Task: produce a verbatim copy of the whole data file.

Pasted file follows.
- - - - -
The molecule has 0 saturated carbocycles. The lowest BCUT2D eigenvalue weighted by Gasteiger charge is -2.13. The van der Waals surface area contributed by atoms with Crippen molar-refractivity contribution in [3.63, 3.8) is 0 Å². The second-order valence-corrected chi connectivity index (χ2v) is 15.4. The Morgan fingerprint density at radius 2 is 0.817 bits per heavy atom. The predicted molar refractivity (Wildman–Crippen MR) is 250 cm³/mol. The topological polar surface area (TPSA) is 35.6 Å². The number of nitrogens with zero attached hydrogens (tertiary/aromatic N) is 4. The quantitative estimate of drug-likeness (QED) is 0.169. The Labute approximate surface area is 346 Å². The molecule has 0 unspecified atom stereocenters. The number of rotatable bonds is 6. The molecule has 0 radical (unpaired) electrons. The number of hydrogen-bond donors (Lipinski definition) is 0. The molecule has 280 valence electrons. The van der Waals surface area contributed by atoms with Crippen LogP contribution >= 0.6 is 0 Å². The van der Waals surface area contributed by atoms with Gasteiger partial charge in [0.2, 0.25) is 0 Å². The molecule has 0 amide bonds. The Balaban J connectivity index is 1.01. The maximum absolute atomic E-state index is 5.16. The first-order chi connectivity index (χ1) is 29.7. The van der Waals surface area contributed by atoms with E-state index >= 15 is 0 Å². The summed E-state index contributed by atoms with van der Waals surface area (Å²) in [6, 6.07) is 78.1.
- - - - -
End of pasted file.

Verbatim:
The molecule has 0 saturated carbocycles. The lowest BCUT2D eigenvalue weighted by Gasteiger charge is -2.13. The van der Waals surface area contributed by atoms with Crippen molar-refractivity contribution in [3.63, 3.8) is 0 Å². The second-order valence-corrected chi connectivity index (χ2v) is 15.4. The Morgan fingerprint density at radius 2 is 0.817 bits per heavy atom. The predicted molar refractivity (Wildman–Crippen MR) is 250 cm³/mol. The topological polar surface area (TPSA) is 35.6 Å². The number of nitrogens with zero attached hydrogens (tertiary/aromatic N) is 4. The quantitative estimate of drug-likeness (QED) is 0.169. The Labute approximate surface area is 346 Å². The molecule has 0 unspecified atom stereocenters. The number of rotatable bonds is 6. The molecule has 0 radical (unpaired) electrons. The number of hydrogen-bond donors (Lipinski definition) is 0. The molecule has 280 valence electrons. The van der Waals surface area contributed by atoms with Crippen LogP contribution >= 0.6 is 0 Å². The van der Waals surface area contributed by atoms with Gasteiger partial charge in [0.2, 0.25) is 0 Å². The molecule has 0 amide bonds. The Balaban J connectivity index is 1.01. The maximum absolute atomic E-state index is 5.16. The first-order chi connectivity index (χ1) is 29.7. The van der Waals surface area contributed by atoms with E-state index >= 15 is 0 Å². The summed E-state index contributed by atoms with van der Waals surface area (Å²) in [6, 6.07) is 78.1.